This was fueled by the success of “Dance The Night Away”, which while not a big hit on the US or Canadian country charts, reached #4 on the British pop chart, #25 in the Netherlands. Another British single from the album, “I’ve Got This Feeling” also cracked the top thirty.

As time went on, The Mavericks’ albums focused less on the band as a whole, and more on lead singer Raul Malo. I suppose this was inevitable, given the unique vocal talents of Malo, and this album completed that progression. Less country than its predecessors, Trampoline seamlessly blends together all of Malo’s musical influences. Of the albums thirteen songs, Malo either wrote or co-wrote twelve, the only exception being “I Hope You Want Me Too” from the pens of “Big” Kenny Alphin and Jaime Hanna.

Some of the songs feature a lot of musicians. In addition to the band members, twenty-one other musicians plus the Nashville String Machine play on the album. This includes a full complement of horns and reeds., as well as banjo and steel guitar.

The album opens up with the Latin-flavored “Dance The Night Away”, which while not an across the board hit on the US country charts (#63 US country  / #72 Canada country) received huge radio airplay in Florida (and I suspect other markets with large Latino populations).  The song is about what the singer is doing since his girl left him.

“Tell Me Why” , co-written with Al Anderson, has a strong 70s soul/ R&B ballad flavor to it  This is followed by the Latin-tinged “I Should Know” which despite the horns and steel guitars sounds like something from one of the British invasion bands of the 1960s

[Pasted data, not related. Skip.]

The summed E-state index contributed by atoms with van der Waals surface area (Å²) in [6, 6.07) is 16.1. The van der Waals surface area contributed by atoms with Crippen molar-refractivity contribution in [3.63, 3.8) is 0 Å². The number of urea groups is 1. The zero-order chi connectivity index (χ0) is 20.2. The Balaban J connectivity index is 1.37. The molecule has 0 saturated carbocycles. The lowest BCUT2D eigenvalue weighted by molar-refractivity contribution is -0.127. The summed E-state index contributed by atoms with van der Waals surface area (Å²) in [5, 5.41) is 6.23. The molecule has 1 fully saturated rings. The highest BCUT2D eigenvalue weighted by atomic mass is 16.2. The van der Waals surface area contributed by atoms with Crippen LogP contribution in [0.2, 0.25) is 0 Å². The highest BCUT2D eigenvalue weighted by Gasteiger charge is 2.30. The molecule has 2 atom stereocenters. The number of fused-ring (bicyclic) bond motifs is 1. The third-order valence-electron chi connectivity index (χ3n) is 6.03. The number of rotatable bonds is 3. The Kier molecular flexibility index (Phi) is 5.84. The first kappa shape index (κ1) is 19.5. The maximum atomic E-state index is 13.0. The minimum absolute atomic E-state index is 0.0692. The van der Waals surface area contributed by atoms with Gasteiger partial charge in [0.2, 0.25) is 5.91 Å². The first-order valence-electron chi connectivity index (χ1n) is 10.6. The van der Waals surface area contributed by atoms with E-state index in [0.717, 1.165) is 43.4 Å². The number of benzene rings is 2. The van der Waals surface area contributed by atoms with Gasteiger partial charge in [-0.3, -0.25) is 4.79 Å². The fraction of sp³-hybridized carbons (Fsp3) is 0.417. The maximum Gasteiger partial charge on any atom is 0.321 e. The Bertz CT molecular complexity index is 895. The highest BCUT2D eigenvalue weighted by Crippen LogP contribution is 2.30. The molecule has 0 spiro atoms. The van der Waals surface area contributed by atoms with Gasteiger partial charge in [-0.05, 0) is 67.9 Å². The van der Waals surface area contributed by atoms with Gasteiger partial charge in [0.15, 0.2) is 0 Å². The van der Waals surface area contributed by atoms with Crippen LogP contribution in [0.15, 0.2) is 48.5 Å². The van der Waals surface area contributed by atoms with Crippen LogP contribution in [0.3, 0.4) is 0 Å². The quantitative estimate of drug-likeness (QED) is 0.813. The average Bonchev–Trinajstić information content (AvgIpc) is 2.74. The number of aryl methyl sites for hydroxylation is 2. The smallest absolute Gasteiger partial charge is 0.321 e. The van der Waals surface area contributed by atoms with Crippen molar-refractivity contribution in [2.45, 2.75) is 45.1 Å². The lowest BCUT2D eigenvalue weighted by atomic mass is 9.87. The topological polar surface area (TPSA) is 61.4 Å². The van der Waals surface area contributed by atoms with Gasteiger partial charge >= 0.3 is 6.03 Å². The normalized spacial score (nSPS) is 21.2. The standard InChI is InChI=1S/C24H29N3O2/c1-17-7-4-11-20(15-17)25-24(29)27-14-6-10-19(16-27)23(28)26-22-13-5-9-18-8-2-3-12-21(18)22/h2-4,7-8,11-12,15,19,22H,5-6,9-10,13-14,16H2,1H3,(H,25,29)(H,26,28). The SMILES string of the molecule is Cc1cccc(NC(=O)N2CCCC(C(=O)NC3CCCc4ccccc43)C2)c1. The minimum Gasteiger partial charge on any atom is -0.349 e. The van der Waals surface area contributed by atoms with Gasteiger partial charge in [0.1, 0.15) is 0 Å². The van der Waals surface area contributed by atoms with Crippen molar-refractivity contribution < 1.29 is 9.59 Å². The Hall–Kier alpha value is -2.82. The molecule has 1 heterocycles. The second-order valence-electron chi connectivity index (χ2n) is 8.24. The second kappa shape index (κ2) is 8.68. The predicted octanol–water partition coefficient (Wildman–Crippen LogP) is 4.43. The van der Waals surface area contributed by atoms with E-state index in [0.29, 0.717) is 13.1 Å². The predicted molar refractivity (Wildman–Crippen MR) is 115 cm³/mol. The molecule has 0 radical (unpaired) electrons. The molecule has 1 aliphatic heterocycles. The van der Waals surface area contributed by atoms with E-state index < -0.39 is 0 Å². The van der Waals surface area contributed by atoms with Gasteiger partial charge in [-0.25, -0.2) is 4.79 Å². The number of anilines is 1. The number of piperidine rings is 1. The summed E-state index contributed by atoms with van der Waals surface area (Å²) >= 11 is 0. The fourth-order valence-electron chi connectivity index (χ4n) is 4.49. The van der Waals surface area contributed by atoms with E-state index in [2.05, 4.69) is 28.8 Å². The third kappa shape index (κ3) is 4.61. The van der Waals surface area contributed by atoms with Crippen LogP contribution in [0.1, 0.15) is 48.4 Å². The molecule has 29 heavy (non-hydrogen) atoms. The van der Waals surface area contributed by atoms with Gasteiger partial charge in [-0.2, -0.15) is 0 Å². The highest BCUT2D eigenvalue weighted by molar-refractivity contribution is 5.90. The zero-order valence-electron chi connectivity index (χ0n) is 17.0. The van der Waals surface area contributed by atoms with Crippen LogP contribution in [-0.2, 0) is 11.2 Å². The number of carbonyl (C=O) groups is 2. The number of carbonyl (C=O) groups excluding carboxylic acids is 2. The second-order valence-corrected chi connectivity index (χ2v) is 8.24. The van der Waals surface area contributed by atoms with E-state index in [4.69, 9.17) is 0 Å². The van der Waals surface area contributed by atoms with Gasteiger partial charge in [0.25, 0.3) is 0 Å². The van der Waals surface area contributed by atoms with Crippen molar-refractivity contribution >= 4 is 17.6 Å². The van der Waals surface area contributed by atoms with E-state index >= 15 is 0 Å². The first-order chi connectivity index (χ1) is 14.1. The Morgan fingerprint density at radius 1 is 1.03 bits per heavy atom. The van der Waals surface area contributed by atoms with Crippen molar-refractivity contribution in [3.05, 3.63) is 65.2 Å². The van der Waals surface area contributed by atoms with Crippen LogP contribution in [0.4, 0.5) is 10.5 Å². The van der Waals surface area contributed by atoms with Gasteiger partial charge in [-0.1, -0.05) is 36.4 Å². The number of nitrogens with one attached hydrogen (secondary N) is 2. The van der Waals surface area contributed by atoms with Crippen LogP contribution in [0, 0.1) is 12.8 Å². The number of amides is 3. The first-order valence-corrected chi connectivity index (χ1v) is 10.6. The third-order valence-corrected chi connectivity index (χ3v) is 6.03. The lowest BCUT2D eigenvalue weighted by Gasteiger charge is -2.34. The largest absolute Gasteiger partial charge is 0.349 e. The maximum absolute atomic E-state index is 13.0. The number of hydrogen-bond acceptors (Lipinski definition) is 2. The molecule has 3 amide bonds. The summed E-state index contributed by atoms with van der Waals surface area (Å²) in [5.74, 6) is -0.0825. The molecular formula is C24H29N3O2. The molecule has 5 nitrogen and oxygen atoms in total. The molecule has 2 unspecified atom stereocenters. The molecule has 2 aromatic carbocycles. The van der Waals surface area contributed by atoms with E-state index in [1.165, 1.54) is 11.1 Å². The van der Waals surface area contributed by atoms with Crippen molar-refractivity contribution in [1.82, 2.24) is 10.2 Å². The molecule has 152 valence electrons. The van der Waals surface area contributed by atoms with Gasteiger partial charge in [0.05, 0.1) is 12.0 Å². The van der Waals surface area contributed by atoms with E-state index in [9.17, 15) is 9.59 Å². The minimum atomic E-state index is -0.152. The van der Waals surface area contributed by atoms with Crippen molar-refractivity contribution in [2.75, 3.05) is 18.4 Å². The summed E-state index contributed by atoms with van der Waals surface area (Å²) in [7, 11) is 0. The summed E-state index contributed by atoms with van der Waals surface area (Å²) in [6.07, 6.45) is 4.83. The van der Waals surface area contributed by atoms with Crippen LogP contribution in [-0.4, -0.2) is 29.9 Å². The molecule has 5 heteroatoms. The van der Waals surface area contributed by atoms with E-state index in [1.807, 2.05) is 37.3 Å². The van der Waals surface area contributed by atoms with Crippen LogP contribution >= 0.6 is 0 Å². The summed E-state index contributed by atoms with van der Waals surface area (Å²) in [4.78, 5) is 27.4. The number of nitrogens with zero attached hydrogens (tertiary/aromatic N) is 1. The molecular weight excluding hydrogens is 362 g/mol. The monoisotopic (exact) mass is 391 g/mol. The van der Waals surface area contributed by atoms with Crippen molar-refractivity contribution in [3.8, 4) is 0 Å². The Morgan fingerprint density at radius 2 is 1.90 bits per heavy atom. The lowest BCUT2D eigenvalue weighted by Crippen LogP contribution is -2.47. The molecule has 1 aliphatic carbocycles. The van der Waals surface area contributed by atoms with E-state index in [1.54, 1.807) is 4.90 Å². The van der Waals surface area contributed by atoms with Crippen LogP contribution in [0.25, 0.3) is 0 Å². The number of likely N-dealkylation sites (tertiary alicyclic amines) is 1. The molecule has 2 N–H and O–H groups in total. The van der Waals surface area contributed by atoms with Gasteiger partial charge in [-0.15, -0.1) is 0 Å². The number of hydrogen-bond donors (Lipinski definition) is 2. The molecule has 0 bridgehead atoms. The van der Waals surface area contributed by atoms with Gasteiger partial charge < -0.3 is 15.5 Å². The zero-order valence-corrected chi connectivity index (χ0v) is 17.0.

Every night alone
Every night I spent without you
Every little thing about you
Runs right through my mind
I wonder where you are
And do you ever think about me
And if you get the feeling that
There’s something missing too
But I should know
You’ll never come back to me
Even though I will always love you
I should know

“Someone Should Tell Her”, also co-written with Al Anderson, didn’t chart on the US and I am not sure that it was released as a single here. It was a single in the United Kingdom, reaching #45 and is probably my favorite song on the album.

Someone should tell her
How much I love her
Before she goes and
Runs away with him
If you should see her
Tell her I need her
Maybe then
She’ll come back to me
Ever since I broke her heart
She won’t talk to me
All I need is a one last chance